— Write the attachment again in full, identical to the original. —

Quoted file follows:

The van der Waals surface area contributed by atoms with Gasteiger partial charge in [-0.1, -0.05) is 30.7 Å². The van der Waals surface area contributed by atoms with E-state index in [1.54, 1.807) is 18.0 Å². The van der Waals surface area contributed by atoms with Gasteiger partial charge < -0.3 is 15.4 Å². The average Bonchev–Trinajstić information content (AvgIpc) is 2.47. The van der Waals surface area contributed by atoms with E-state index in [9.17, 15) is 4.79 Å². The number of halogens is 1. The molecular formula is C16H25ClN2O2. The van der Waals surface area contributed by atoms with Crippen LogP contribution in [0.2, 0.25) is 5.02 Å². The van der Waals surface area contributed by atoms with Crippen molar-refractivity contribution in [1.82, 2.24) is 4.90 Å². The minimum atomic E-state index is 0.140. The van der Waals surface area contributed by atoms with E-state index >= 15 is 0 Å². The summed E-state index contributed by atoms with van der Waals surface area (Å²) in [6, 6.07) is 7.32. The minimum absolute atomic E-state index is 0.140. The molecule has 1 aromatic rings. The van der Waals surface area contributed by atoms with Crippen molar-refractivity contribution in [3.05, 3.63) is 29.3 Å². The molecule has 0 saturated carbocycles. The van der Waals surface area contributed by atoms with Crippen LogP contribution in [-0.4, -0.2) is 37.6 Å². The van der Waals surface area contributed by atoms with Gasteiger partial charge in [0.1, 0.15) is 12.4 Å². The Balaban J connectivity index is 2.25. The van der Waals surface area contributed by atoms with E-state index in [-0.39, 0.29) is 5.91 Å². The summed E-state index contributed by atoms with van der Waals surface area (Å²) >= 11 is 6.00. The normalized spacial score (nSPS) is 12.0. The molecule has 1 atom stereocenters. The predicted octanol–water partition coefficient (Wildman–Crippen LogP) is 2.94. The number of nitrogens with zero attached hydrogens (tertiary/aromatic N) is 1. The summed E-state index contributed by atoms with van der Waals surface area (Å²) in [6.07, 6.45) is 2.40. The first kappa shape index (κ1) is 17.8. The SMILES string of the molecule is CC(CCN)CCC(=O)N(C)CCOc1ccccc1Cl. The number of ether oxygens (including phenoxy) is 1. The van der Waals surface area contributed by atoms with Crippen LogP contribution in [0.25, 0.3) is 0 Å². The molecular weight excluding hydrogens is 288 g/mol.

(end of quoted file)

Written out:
The van der Waals surface area contributed by atoms with Gasteiger partial charge in [-0.1, -0.05) is 30.7 Å². The van der Waals surface area contributed by atoms with E-state index in [1.54, 1.807) is 18.0 Å². The van der Waals surface area contributed by atoms with Gasteiger partial charge < -0.3 is 15.4 Å². The average Bonchev–Trinajstić information content (AvgIpc) is 2.47. The van der Waals surface area contributed by atoms with E-state index in [9.17, 15) is 4.79 Å². The number of halogens is 1. The molecular formula is C16H25ClN2O2. The van der Waals surface area contributed by atoms with Crippen LogP contribution in [0.2, 0.25) is 5.02 Å². The van der Waals surface area contributed by atoms with Crippen molar-refractivity contribution in [1.82, 2.24) is 4.90 Å². The minimum atomic E-state index is 0.140. The van der Waals surface area contributed by atoms with E-state index >= 15 is 0 Å². The summed E-state index contributed by atoms with van der Waals surface area (Å²) in [6, 6.07) is 7.32. The minimum absolute atomic E-state index is 0.140. The molecule has 1 aromatic rings. The van der Waals surface area contributed by atoms with Crippen molar-refractivity contribution in [3.05, 3.63) is 29.3 Å². The molecule has 0 saturated carbocycles. The van der Waals surface area contributed by atoms with Crippen LogP contribution in [-0.4, -0.2) is 37.6 Å². The van der Waals surface area contributed by atoms with Gasteiger partial charge in [0.1, 0.15) is 12.4 Å². The Balaban J connectivity index is 2.25. The van der Waals surface area contributed by atoms with E-state index in [-0.39, 0.29) is 5.91 Å². The summed E-state index contributed by atoms with van der Waals surface area (Å²) >= 11 is 6.00. The normalized spacial score (nSPS) is 12.0. The molecule has 1 atom stereocenters. The predicted octanol–water partition coefficient (Wildman–Crippen LogP) is 2.94. The number of nitrogens with zero attached hydrogens (tertiary/aromatic N) is 1. The summed E-state index contributed by atoms with van der Waals surface area (Å²) in [6.07, 6.45) is 2.40. The first kappa shape index (κ1) is 17.8. The SMILES string of the molecule is CC(CCN)CCC(=O)N(C)CCOc1ccccc1Cl. The number of ether oxygens (including phenoxy) is 1. The van der Waals surface area contributed by atoms with Crippen LogP contribution in [0.25, 0.3) is 0 Å². The molecular weight excluding hydrogens is 288 g/mol.